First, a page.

A) Cycle average friction coefficients for sapphire and Si3N4 spheres sliding against Pt–Au films in as‐deposited and annealed conditions. B) Friction coefficients and specific or volumetric wear rate map of tribological materials,291214495556 including the present results with Pt–Au sliding against sapphire.

A comparison of the friction and wear performance of Pt–Au with respect to state‐of‐the‐art tribological materials is presented in Figure 2B, including conventional (i.e., not stabilized) nanocrystalline metals and nonconductive polymer and ionic solid nanocomposites.291214495556 It is worth mentioning that while many composites require environmental control to achieve the lowest reported wear rates, such as ultrahigh vacuum for MoS2 and various environments for DLC films,956 the remarkably low wear rates of these Pt–Au films were obtained in laboratory air.

In studies assessing wear of materials, harder countersurfaces are generally used so that wear is predominantly due to the material or coating of interest. Interestingly, for these Pt–Au thin films, we found that the specific wear rates (i.e., aggregate volume lost) were lower than that of the much harder sapphire sphere (Figure 3). Neither cross‐sectional STEM (Figure 3D) nor plan‐view SEM (Figure 3E) of the wear track surface suggested the presence of surface contaminants, and molecularly thin films that are non‐load‐bearing would not significantly affect stress‐driven fatigue wear of the load‐bearing metal film. Even in cases where vapor‐phase, thin‐film lubrication was implemented in sliding metal contacts, the lowest reported wear rates were about 100× higher than what we report here, and there was consistent evidence of wear debris and surface morphologies associated with high‐cycle fatigue and delamination wear.142657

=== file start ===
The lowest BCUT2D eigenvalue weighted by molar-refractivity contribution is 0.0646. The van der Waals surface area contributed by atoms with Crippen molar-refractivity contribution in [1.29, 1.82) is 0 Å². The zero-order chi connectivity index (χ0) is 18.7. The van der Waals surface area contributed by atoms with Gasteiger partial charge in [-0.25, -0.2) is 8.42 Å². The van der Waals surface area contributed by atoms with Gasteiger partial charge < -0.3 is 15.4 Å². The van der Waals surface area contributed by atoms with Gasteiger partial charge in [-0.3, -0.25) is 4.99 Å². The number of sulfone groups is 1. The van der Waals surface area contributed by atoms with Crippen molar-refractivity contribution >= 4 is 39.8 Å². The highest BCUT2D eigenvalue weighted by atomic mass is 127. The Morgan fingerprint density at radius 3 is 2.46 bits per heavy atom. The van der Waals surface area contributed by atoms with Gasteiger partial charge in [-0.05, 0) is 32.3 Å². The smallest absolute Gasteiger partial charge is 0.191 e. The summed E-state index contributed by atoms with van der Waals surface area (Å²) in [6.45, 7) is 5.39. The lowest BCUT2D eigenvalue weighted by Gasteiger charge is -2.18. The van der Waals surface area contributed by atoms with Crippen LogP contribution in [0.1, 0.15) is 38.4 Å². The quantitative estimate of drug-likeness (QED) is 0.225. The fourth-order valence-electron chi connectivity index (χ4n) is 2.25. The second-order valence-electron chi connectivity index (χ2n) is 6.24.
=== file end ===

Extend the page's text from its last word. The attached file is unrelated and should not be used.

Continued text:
Surface topographical area scans of: A) the worn sapphire ball and B) the Pt–Au wear track near the middle of the track after 100k sliding passes. C) Representative cross‐sectional wear depth plots of the ball and Pt–Au wear track. D) Representative cross‐sectional STEM inside the wear track. E) Plan‐view back‐scattered SEM image of wear track where FIB lift‐out was taken.

Similar experiments against Si3N4 spheres are shown in Figure 4. While the wear rates for both Pt–Au and Si3N4 were substantially higher than the sapphire case, with evidence of plastic deformation and ploughing, Figure 4 shows that the wear rate of the Pt–Au was nearly an order of magnitude lower than the Si3N4. In Figure 2A, where we show the friction coefficient for the case of the Si3N4 sphere, the gradual increase in friction coefficient can be associated with transfer and embedding of Si3N4 wear particles into the Pt–Au film, resulting in higher roughness and a transition to sliding of Si3N4 against Si3N4 debris. SEM and EDS surface analysis (Figure 4D,E) reveal significant transfer and embedding of the Si3N4 into the Pt–Au film.